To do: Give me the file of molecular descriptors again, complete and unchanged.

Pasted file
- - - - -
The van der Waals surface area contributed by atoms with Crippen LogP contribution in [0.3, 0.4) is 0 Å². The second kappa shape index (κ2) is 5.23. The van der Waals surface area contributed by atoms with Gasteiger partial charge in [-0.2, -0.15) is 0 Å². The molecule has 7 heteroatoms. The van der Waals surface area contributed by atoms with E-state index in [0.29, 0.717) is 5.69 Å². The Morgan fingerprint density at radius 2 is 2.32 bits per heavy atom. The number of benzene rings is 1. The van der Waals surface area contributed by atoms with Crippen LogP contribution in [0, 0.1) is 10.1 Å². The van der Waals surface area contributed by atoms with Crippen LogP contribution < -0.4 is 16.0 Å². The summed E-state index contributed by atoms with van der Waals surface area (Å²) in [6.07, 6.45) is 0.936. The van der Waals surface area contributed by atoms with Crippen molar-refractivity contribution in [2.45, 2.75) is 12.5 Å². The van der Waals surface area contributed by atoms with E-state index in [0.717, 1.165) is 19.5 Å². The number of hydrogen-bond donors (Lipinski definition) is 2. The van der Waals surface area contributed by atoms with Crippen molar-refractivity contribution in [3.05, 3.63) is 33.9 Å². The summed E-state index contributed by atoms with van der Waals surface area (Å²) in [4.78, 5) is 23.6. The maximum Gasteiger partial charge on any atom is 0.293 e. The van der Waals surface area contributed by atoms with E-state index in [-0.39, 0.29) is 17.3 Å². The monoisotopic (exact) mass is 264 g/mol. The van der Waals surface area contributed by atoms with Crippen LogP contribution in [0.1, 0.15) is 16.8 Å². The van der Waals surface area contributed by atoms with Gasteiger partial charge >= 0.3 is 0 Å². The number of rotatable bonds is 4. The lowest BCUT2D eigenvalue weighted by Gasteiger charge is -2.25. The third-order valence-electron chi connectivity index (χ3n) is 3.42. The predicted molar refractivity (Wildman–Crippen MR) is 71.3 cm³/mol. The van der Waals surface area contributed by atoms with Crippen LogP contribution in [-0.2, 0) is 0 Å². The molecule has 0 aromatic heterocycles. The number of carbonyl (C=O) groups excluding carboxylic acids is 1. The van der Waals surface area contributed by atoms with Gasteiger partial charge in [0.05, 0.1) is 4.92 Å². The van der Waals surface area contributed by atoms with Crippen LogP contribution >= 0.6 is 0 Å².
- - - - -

The van der Waals surface area contributed by atoms with Crippen LogP contribution in [0.3, 0.4) is 0 Å². The second kappa shape index (κ2) is 5.23. The van der Waals surface area contributed by atoms with Gasteiger partial charge in [-0.2, -0.15) is 0 Å². The molecule has 7 heteroatoms. The van der Waals surface area contributed by atoms with E-state index in [0.29, 0.717) is 5.69 Å². The Morgan fingerprint density at radius 2 is 2.32 bits per heavy atom. The number of benzene rings is 1. The van der Waals surface area contributed by atoms with Crippen LogP contribution in [0, 0.1) is 10.1 Å². The van der Waals surface area contributed by atoms with Crippen LogP contribution < -0.4 is 16.0 Å². The summed E-state index contributed by atoms with van der Waals surface area (Å²) in [6.07, 6.45) is 0.936. The van der Waals surface area contributed by atoms with Crippen molar-refractivity contribution in [2.45, 2.75) is 12.5 Å². The van der Waals surface area contributed by atoms with E-state index in [0.717, 1.165) is 19.5 Å². The number of hydrogen-bond donors (Lipinski definition) is 2. The van der Waals surface area contributed by atoms with Crippen molar-refractivity contribution in [3.05, 3.63) is 33.9 Å². The summed E-state index contributed by atoms with van der Waals surface area (Å²) in [4.78, 5) is 23.6. The maximum Gasteiger partial charge on any atom is 0.293 e. The van der Waals surface area contributed by atoms with E-state index in [-0.39, 0.29) is 17.3 Å². The monoisotopic (exact) mass is 264 g/mol. The van der Waals surface area contributed by atoms with Crippen LogP contribution in [0.1, 0.15) is 16.8 Å². The van der Waals surface area contributed by atoms with Gasteiger partial charge >= 0.3 is 0 Å². The number of rotatable bonds is 4. The lowest BCUT2D eigenvalue weighted by Gasteiger charge is -2.25. The third-order valence-electron chi connectivity index (χ3n) is 3.42. The predicted molar refractivity (Wildman–Crippen MR) is 71.3 cm³/mol. The van der Waals surface area contributed by atoms with Crippen LogP contribution in [-0.2, 0) is 0 Å². The molecule has 0 aromatic heterocycles. The number of carbonyl (C=O) groups excluding carboxylic acids is 1. The van der Waals surface area contributed by atoms with Gasteiger partial charge in [0.05, 0.1) is 4.92 Å². The van der Waals surface area contributed by atoms with Crippen LogP contribution >= 0.6 is 0 Å².